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The Anatomy of Model Driven Engineering

The Anatomy of Model Driven Engineering

Model Driven Engineering (MDE) is all about raising the level of abstraction. It is ironic, then, that many have difficulty defining, communicating about, or working with it, due to it being . . . well . . . too abstract. MDE, as a term, is itself an abstraction. In other words it is a term folks use to encapsulate, package up and hide a whole bunch of details. The difficulty is not so much that it is abstract as it is that MDE is a composite.

“80% of the Code Your Team is Writing is Duplicate Code”

“80% of the Code Your Team is Writing is Duplicate Code”

“80% of the Code Your Team is Writing is Duplicate Code”1   Amount of Duplication “Eighty percent of the code your team is writing is duplicate code.”1 I first ran across this statement in a book called Software Factories1. When I first read that line many years ago, as a developer, I thought to myself, “me? Eighty percent duplicate code? No way! I write deep and profound code all day”, I told myself :). Then the authors of the book go on to further describe that the duplication may not be that obvious, in that the duplicate code and the original new code are interleaved with each other. Go…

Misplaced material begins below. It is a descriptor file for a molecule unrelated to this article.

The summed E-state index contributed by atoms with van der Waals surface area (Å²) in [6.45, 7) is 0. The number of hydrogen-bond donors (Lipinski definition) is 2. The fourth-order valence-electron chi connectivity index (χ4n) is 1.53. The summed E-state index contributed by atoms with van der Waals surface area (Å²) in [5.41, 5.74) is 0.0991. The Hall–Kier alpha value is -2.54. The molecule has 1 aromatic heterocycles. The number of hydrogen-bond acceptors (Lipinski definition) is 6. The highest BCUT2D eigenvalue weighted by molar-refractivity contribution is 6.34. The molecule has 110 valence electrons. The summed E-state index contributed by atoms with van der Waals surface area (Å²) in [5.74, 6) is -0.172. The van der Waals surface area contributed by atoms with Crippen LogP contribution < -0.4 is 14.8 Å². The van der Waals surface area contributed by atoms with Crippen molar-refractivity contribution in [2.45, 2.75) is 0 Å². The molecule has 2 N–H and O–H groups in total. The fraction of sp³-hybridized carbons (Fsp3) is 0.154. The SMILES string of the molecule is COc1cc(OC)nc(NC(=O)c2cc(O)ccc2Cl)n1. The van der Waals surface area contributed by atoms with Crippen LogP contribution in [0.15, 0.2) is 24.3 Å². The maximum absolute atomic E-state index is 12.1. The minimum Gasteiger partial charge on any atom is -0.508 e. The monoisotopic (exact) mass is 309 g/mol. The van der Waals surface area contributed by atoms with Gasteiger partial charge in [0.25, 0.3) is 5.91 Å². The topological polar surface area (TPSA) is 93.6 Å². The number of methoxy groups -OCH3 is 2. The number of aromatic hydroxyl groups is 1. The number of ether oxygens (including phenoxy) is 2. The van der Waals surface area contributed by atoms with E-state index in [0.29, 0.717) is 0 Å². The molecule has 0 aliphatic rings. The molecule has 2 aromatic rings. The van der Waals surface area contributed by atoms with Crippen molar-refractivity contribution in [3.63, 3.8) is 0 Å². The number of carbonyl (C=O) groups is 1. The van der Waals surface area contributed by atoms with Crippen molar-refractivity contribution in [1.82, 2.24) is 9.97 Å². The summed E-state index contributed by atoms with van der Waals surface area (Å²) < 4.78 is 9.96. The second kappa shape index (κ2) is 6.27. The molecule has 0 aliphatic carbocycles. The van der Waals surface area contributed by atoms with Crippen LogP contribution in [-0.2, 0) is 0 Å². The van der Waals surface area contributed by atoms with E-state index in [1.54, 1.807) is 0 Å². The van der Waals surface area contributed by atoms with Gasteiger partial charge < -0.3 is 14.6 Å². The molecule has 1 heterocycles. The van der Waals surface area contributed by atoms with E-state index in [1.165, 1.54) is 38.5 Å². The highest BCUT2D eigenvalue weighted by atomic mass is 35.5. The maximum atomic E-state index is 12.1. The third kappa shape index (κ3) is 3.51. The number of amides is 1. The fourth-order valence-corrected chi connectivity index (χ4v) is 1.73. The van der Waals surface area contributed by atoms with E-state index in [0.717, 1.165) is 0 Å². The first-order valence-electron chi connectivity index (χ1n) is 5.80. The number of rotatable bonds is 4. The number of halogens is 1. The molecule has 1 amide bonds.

Are You Cutting Your Grass With Scissors?

Are You Cutting Your Grass With Scissors?

Perhaps you have heard of the term “domain-specific Language” (DSL) or “domain-specific Tool” in the software technology area. What exactly does this “domain-specific” mean and how does it apply to an organization? Let’s step out of the technical world and discuss a non-software example of this concept and see if it sheds any light or otherwise simplifies what we are talking about. First, we start with having a look at its opposite, “domain-independent”, and begin with our non-software example.